Take the Washington Capitals’ statement disagreeing with the one-game ban for center Nicklas Backstrom.
“That doesn’t mean anything. They didn’t like it,” Bettman said. “The fact is, it was a cross-check to the face. It deserved a game.”
Criticism of the league’s disciplinary decisions as inconsistent is simply a matter of perspective, Bettman insisted during an Associated Press Sports Editors meeting.
Nine players were issued suspensions through the first eight days of the playoffs. Those included two games for Vancouver forward Byron Bitz for a hit to the head on the Kings’ Kyle Clifford and three games for Chicago’s Andrew Shaw for running over Phoenix goalie Mike Smith.
“Everybody will have a different view,” Bettman said. “In Vancouver, they probably thought Bitz was being picked on and got suspended for too much. In Chicago, everybody felt that Shaw shouldn’t have been suspended at all because Smith was faking.”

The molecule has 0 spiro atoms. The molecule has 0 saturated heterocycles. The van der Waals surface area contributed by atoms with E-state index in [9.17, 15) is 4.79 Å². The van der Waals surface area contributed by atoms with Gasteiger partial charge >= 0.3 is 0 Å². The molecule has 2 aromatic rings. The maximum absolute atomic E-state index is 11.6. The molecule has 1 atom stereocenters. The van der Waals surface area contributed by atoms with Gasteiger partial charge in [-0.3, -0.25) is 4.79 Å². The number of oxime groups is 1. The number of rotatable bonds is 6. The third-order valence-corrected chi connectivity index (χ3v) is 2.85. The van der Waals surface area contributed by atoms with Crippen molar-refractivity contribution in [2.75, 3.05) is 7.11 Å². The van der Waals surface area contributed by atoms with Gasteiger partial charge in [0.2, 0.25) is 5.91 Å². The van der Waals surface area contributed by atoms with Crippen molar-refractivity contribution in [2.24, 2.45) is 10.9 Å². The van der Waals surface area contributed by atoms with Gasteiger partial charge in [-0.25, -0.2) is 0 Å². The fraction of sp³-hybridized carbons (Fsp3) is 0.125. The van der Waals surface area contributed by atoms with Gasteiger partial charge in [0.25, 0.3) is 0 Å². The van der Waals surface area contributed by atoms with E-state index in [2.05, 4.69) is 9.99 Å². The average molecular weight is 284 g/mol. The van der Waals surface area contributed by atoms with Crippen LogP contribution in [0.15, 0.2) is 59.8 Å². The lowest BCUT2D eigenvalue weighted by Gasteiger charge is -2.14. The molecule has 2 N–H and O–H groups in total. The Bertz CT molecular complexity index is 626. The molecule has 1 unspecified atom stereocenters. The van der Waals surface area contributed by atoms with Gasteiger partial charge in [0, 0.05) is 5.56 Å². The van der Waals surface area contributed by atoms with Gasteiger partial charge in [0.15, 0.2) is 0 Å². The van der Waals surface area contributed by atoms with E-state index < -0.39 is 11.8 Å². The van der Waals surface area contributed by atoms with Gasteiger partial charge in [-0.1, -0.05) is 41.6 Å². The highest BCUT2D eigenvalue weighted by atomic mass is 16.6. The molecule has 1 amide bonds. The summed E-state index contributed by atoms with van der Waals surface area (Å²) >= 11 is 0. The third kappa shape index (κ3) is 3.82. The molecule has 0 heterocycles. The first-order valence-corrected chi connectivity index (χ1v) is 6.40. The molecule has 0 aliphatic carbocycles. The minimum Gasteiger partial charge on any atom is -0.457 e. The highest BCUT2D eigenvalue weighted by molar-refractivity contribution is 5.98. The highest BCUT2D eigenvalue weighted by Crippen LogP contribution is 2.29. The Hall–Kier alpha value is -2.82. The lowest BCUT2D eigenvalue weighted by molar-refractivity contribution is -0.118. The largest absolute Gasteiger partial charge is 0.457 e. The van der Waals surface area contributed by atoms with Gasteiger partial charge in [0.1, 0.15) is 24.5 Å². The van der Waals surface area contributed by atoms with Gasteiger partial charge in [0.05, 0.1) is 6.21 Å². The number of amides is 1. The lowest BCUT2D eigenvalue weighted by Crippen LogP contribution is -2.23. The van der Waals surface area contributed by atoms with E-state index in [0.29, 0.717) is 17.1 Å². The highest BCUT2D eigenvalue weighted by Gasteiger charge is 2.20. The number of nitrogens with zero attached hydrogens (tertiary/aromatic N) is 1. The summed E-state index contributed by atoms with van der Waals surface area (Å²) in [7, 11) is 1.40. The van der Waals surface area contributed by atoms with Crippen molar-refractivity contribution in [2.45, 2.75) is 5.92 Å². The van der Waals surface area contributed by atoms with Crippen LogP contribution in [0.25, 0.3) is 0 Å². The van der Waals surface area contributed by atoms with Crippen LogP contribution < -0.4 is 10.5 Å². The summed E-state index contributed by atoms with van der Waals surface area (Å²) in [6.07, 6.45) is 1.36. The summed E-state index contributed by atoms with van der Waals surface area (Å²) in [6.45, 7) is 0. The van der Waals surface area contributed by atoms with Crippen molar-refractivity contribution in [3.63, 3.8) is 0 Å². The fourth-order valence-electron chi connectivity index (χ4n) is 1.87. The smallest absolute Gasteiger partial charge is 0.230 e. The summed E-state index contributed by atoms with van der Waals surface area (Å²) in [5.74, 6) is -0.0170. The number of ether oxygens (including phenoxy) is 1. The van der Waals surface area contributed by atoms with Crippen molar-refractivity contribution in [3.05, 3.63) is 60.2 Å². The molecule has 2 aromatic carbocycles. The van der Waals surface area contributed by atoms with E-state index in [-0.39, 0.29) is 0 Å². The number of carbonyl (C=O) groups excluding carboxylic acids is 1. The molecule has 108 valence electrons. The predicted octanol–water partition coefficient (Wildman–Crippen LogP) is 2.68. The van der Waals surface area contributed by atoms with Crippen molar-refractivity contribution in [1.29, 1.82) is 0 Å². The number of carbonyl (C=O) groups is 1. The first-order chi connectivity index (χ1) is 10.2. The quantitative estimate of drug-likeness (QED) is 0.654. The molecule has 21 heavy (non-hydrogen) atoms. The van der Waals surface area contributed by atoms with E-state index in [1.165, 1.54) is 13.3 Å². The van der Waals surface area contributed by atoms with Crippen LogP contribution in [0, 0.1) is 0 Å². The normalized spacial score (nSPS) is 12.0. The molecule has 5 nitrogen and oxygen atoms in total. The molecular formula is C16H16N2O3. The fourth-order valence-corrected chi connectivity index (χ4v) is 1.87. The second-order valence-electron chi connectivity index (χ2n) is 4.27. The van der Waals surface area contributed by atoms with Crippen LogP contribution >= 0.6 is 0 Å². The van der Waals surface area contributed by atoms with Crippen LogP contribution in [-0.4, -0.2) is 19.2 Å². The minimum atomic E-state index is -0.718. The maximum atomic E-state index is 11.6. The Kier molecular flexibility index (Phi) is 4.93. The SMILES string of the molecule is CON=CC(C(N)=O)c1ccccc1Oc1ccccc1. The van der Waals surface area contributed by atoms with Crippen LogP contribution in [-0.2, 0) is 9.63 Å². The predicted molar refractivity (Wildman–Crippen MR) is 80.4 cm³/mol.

“Not the case,” the commissioner quickly added of the accusation against Smith.
Bettman spoke shortly before league disciplinarian Brendan Shanahan was scheduled to hold a hearing with Phoenix forward Raffi Torres, who is suspended indefinitely for launching himself into Chicago’s Marian Hossa on Tuesday.
Shanahan has been criticized for not suspending Nashville’s Shea Weber after he smashed the head of Detroit forward Henrik Zetterberg into the glass at the end of Game 1 of their series. Weber was fined $2,500, the maximum allowed under the collective bargaining agreement.
Bettman deemed the punishment appropriate, saying the situation “has been blown completely out of context.”